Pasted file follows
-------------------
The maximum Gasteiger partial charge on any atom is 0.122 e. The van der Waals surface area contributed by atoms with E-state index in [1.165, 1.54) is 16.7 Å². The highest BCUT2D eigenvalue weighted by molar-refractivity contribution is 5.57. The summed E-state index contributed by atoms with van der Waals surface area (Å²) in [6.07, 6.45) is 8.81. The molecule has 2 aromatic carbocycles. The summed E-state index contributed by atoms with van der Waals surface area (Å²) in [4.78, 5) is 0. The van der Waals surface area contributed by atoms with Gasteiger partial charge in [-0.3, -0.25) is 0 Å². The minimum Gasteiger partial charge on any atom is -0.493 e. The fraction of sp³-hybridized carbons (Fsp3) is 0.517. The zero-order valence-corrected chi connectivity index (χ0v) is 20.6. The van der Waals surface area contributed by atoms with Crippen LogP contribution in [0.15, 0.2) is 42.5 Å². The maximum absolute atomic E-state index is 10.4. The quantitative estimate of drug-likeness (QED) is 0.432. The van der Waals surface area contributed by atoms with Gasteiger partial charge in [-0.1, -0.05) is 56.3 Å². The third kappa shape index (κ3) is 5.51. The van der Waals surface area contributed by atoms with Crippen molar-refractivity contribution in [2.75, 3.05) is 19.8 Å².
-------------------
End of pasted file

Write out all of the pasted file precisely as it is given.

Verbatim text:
The maximum Gasteiger partial charge on any atom is 0.122 e. The van der Waals surface area contributed by atoms with E-state index in [1.165, 1.54) is 16.7 Å². The highest BCUT2D eigenvalue weighted by molar-refractivity contribution is 5.57. The summed E-state index contributed by atoms with van der Waals surface area (Å²) in [6.07, 6.45) is 8.81. The molecule has 2 aromatic carbocycles. The summed E-state index contributed by atoms with van der Waals surface area (Å²) in [4.78, 5) is 0. The van der Waals surface area contributed by atoms with Gasteiger partial charge in [-0.3, -0.25) is 0 Å². The minimum Gasteiger partial charge on any atom is -0.493 e. The fraction of sp³-hybridized carbons (Fsp3) is 0.517. The zero-order valence-corrected chi connectivity index (χ0v) is 20.6. The van der Waals surface area contributed by atoms with Crippen LogP contribution in [0.15, 0.2) is 42.5 Å². The maximum absolute atomic E-state index is 10.4. The quantitative estimate of drug-likeness (QED) is 0.432. The van der Waals surface area contributed by atoms with Gasteiger partial charge in [-0.1, -0.05) is 56.3 Å². The third kappa shape index (κ3) is 5.51. The van der Waals surface area contributed by atoms with Crippen molar-refractivity contribution in [2.75, 3.05) is 19.8 Å².